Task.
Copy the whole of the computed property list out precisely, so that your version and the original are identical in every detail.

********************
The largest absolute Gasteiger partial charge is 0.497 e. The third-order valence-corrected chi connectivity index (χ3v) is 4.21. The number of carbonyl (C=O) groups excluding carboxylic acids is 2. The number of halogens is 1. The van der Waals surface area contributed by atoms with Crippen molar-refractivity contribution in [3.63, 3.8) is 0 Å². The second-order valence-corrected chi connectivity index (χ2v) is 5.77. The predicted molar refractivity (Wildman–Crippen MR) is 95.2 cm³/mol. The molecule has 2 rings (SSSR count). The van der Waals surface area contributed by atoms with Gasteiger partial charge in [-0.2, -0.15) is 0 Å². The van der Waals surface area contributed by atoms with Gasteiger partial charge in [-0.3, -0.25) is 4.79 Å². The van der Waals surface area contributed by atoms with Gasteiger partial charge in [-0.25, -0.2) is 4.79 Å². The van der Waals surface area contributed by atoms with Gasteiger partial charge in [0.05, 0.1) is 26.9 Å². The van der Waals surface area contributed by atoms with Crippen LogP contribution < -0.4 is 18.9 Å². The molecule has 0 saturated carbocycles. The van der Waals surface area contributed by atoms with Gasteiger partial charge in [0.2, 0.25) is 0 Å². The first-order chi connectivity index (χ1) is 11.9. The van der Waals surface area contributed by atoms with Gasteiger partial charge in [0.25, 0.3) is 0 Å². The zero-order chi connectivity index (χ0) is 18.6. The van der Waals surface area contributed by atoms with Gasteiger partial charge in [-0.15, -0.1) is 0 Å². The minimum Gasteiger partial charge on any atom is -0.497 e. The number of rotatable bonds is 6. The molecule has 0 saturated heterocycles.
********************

The largest absolute Gasteiger partial charge is 0.497 e. The third-order valence-corrected chi connectivity index (χ3v) is 4.21. The number of carbonyl (C=O) groups excluding carboxylic acids is 2. The number of halogens is 1. The van der Waals surface area contributed by atoms with Crippen molar-refractivity contribution in [3.63, 3.8) is 0 Å². The second-order valence-corrected chi connectivity index (χ2v) is 5.77. The predicted molar refractivity (Wildman–Crippen MR) is 95.2 cm³/mol. The molecule has 2 rings (SSSR count). The van der Waals surface area contributed by atoms with Gasteiger partial charge in [-0.2, -0.15) is 0 Å². The van der Waals surface area contributed by atoms with Gasteiger partial charge in [-0.3, -0.25) is 4.79 Å². The van der Waals surface area contributed by atoms with Gasteiger partial charge in [-0.25, -0.2) is 4.79 Å². The van der Waals surface area contributed by atoms with Gasteiger partial charge in [0.05, 0.1) is 26.9 Å². The van der Waals surface area contributed by atoms with Crippen LogP contribution < -0.4 is 18.9 Å². The molecule has 0 saturated carbocycles. The van der Waals surface area contributed by atoms with Gasteiger partial charge in [0.2, 0.25) is 0 Å². The first-order chi connectivity index (χ1) is 11.9. The van der Waals surface area contributed by atoms with Gasteiger partial charge in [0.25, 0.3) is 0 Å². The zero-order chi connectivity index (χ0) is 18.6. The van der Waals surface area contributed by atoms with Gasteiger partial charge in [-0.15, -0.1) is 0 Å². The minimum Gasteiger partial charge on any atom is -0.497 e. The number of rotatable bonds is 6. The molecule has 0 saturated heterocycles.